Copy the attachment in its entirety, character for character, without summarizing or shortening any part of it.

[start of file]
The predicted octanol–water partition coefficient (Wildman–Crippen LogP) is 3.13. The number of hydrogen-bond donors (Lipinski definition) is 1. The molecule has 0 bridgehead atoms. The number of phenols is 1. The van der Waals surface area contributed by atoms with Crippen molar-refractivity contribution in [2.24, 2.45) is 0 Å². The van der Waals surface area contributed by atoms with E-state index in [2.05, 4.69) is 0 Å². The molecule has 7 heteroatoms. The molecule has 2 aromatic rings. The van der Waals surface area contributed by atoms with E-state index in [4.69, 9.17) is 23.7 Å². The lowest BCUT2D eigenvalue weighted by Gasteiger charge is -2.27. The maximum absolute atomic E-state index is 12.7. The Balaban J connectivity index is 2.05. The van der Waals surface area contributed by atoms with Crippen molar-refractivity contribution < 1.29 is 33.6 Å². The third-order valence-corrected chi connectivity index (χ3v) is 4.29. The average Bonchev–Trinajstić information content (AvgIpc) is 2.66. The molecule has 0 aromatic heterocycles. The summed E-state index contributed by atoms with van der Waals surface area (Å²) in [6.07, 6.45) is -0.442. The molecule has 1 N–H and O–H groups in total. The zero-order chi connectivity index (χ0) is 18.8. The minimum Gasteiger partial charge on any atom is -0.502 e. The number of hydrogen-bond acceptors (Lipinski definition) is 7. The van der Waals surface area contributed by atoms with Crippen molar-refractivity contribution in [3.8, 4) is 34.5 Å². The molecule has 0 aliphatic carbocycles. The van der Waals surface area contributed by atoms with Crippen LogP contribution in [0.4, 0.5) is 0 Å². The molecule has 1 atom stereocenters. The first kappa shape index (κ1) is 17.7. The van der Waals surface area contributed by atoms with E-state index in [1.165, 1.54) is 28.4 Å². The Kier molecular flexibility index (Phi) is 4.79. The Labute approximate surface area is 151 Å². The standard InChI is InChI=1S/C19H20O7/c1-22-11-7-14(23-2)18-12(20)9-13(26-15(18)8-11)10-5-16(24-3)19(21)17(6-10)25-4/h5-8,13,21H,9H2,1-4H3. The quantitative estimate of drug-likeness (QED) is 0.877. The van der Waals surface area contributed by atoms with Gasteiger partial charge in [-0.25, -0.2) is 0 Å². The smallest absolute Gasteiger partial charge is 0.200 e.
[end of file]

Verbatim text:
The predicted octanol–water partition coefficient (Wildman–Crippen LogP) is 3.13. The number of hydrogen-bond donors (Lipinski definition) is 1. The molecule has 0 bridgehead atoms. The number of phenols is 1. The van der Waals surface area contributed by atoms with Crippen molar-refractivity contribution in [2.24, 2.45) is 0 Å². The van der Waals surface area contributed by atoms with E-state index in [2.05, 4.69) is 0 Å². The molecule has 7 heteroatoms. The molecule has 2 aromatic rings. The van der Waals surface area contributed by atoms with E-state index in [4.69, 9.17) is 23.7 Å². The lowest BCUT2D eigenvalue weighted by Gasteiger charge is -2.27. The maximum absolute atomic E-state index is 12.7. The Balaban J connectivity index is 2.05. The van der Waals surface area contributed by atoms with Crippen molar-refractivity contribution < 1.29 is 33.6 Å². The third-order valence-corrected chi connectivity index (χ3v) is 4.29. The average Bonchev–Trinajstić information content (AvgIpc) is 2.66. The molecule has 0 aromatic heterocycles. The summed E-state index contributed by atoms with van der Waals surface area (Å²) in [6.07, 6.45) is -0.442. The molecule has 1 N–H and O–H groups in total. The zero-order chi connectivity index (χ0) is 18.8. The minimum Gasteiger partial charge on any atom is -0.502 e. The number of hydrogen-bond acceptors (Lipinski definition) is 7. The van der Waals surface area contributed by atoms with Crippen molar-refractivity contribution in [3.8, 4) is 34.5 Å². The molecule has 0 aliphatic carbocycles. The van der Waals surface area contributed by atoms with Crippen LogP contribution in [0.4, 0.5) is 0 Å². The molecule has 1 atom stereocenters. The first kappa shape index (κ1) is 17.7. The van der Waals surface area contributed by atoms with E-state index in [1.165, 1.54) is 28.4 Å². The Kier molecular flexibility index (Phi) is 4.79. The Labute approximate surface area is 151 Å². The standard InChI is InChI=1S/C19H20O7/c1-22-11-7-14(23-2)18-12(20)9-13(26-15(18)8-11)10-5-16(24-3)19(21)17(6-10)25-4/h5-8,13,21H,9H2,1-4H3. The quantitative estimate of drug-likeness (QED) is 0.877. The van der Waals surface area contributed by atoms with Gasteiger partial charge in [-0.25, -0.2) is 0 Å². The smallest absolute Gasteiger partial charge is 0.200 e.